[I was asked to give a talk this morning for a young friend's baptism. In the LDS church, children may choose to be baptised when they are eight years old. Later in the day, one of nephews chose to enter the covenant of baptism, also. What follows is the message I shared with my young friend and what I would have said to my nephew if he had asked.]
Today is your Baptism Day. As a child who has been raised in The Church of Jesus Christ of Latter-day Saints, you have heard about this day at least once or twice a week every week for your entire life. For the past few months, you’ve probably been talking about this every day. That means that you’ve heard about or talked about baptism nearly a thousand times by now. My point, other than showing that math is something we use every day, is that there is probably very little I can say that you’ve haven’t heard yet. However, as you asked me to share a few thoughts, so here we are.
When it comes to baptism, there is probably no scripture cited by members of the church more than the few short verses found in the Book of Mormon in Mosiah, chapter 18, verses 8-10. Here Alma was teaching a group of people the Gospel message as he had learned it and was challenging each of them to cast self-interest and pride. As part of this challenge, he said the following:
And it came to pass that he said unto them: Behold, here are the waters of Mormon (for thus were they called) and now, as ye are desirous to come into the fold of God, and to be called his people, and are willing to bear one another’s burdens, that they may be light;
Yea, and are willing to mourn with those that mourn; yea, and comfort those that stand in need of comfort, and to stand as witnesses of God at all times and in all things, and in all places that ye may be in, even until death, that ye may be redeemed of God, and be numbered with those of the first resurrection, that ye may have eternal life—
Now I say unto you, if this be the desire of your hearts, what have you against being baptized in the name of the Lord, as a witness before him that ye have entered into covenant with him, that ye will serve him and keep his commandments, that he may pour out his Spirit more abundantly upon you?
Alma had to explain the baptismal covenant, but when he did it, he was pointed out that they were already doing those things! I’d like to do the same thing, focusing on the first part. But instead of asking this as a question like Alma did, I am simply going to ask you to think about how you have done these things:
“...as ye are desirous to come into the fold of God, and to be called his people,...”
How do you do this? By going to church, by participating in your classes and in Primary Sharing Time, by reading the Scriptures with your family, and by praying frequently and regularly. (Yes, we often joke in church that these are “Primary answers.” That’s because they are fundamental!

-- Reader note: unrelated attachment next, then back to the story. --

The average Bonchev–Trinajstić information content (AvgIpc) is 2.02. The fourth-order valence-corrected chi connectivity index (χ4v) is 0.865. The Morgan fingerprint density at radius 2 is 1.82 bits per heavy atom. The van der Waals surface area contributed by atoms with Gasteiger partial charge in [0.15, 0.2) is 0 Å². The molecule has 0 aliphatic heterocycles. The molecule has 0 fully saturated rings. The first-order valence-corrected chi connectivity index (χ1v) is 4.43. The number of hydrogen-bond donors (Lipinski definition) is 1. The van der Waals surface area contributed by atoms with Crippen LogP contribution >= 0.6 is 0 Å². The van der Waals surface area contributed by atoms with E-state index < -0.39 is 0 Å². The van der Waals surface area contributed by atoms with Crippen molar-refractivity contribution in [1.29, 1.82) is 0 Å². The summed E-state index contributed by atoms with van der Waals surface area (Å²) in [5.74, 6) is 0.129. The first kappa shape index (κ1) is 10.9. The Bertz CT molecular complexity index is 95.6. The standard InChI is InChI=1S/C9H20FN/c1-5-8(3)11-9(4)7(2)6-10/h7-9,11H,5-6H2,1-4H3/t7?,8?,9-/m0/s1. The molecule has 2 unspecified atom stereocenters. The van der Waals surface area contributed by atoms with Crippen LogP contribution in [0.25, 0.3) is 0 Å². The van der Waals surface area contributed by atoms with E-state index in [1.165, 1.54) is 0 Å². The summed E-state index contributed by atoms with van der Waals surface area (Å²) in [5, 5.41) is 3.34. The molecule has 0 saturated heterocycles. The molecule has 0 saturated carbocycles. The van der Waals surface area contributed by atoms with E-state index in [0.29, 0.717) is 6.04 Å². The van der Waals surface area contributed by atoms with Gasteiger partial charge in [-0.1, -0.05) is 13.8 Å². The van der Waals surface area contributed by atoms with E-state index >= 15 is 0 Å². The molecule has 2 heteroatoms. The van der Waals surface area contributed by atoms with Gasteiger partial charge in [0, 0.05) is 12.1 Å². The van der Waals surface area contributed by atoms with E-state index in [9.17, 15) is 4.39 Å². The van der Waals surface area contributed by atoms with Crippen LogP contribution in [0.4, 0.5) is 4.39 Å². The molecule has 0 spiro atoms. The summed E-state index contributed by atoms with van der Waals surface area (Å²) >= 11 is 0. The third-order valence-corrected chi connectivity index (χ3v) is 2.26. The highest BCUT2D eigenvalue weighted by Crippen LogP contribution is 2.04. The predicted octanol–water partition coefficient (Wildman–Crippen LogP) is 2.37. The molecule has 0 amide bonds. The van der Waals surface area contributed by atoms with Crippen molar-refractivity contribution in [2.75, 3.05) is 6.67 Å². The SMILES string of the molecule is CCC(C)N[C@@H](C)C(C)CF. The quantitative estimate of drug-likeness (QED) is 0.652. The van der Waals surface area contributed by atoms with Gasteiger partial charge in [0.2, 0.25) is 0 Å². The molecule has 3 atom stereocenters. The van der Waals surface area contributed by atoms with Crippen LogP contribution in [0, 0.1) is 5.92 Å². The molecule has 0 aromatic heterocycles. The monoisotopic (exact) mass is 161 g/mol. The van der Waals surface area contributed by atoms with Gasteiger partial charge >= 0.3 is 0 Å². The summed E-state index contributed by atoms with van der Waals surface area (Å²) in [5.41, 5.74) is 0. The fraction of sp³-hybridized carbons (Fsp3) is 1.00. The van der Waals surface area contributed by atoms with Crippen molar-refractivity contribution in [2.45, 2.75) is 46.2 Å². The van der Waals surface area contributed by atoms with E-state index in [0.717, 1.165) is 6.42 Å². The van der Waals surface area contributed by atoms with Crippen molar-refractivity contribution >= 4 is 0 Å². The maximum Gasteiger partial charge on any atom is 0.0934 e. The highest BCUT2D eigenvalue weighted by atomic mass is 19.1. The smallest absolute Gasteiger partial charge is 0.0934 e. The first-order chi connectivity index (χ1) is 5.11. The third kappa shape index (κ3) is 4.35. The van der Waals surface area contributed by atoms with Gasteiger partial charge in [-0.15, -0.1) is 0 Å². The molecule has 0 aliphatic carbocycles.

“...and are willing to bear one another’s burdens, that they may be light;...”
How do you help to bear another’s burdens? What does that even mean? To me, it means helping someone when they are struggling. It may be a physical burden, such as carrying in the groceries. But it may also be an emotional burden, such as worrying about an upcoming project or test or worried that a friend is mad at them. Bearing one another’s burdens is simply being kind to others.
“...yea, and are willing to mourn with those that mourn; yea, and comfort those that stand in need of comfort,...”
To mourn is to feel great sorrow, or sadness. When you notice that your mom is sad, do you feel sad for her, too? Do you give her a hug and let her know that you love her? Likewise, we comfort others by once again choosing to be kind or, more specifically, as author J.M. Barrie once wrote, choosing to be kinder than is necessary.
“... and to stand as witnesses of God at all times and in all things, and in all places that ye may be in…”
Now, I don’t think Alma was saying that you should formally bear your testimony everywhere you go. But you should be living your life in such a way that others look at you and see the light of the Gospel in your words and your actions. As another author, Christopher Nolan, once wrote, and I am paraphrasing here, when you are with others, they should “see the face of God in human form. It will glimmer in your kindness to others, it will glow in your awareness of others’ needs, it will be hinted at in your caring.”
It seems to me, then, that your responsibility, once you are baptised, is to be kind to others. It seems simple, but there will be times when it is challenging. Your baptismal covenant isn’t to be perfect in doing these things, though; it is to be willing to do them. It is my testimony, my witness, and my promise, as one who entered into this same covenant some twenty-five years ago, that as your trust in the Lord and seek His help, you will be blessed with His Spirit to guide you. And remember that you have family, friends, and teachers to help you, also. We are so proud of you for taking this first step that I pray will be a lifetime of Christlike service and discipleship.